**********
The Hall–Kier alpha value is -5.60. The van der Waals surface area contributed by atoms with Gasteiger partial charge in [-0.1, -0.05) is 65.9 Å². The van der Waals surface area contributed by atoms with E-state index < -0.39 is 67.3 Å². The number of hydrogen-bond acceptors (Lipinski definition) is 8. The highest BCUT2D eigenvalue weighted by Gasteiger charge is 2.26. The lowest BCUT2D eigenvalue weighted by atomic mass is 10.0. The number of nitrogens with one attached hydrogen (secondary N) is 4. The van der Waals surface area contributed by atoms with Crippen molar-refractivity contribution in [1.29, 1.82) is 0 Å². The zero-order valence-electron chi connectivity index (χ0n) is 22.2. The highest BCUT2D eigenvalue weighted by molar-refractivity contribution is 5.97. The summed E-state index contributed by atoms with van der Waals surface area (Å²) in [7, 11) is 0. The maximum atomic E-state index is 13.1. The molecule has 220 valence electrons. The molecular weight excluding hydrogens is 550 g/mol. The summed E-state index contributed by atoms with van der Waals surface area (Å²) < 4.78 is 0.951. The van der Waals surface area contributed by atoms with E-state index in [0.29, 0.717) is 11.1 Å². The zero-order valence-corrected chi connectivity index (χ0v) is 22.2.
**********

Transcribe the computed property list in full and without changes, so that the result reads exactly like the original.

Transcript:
The Hall–Kier alpha value is -5.60. The van der Waals surface area contributed by atoms with Gasteiger partial charge in [-0.1, -0.05) is 65.9 Å². The van der Waals surface area contributed by atoms with E-state index < -0.39 is 67.3 Å². The number of hydrogen-bond acceptors (Lipinski definition) is 8. The highest BCUT2D eigenvalue weighted by Gasteiger charge is 2.26. The lowest BCUT2D eigenvalue weighted by atomic mass is 10.0. The number of nitrogens with one attached hydrogen (secondary N) is 4. The van der Waals surface area contributed by atoms with Crippen molar-refractivity contribution in [1.29, 1.82) is 0 Å². The zero-order valence-electron chi connectivity index (χ0n) is 22.2. The highest BCUT2D eigenvalue weighted by molar-refractivity contribution is 5.97. The summed E-state index contributed by atoms with van der Waals surface area (Å²) in [7, 11) is 0. The maximum atomic E-state index is 13.1. The molecule has 220 valence electrons. The molecular weight excluding hydrogens is 550 g/mol. The summed E-state index contributed by atoms with van der Waals surface area (Å²) < 4.78 is 0.951. The van der Waals surface area contributed by atoms with E-state index in [0.29, 0.717) is 11.1 Å². The zero-order valence-corrected chi connectivity index (χ0v) is 22.2.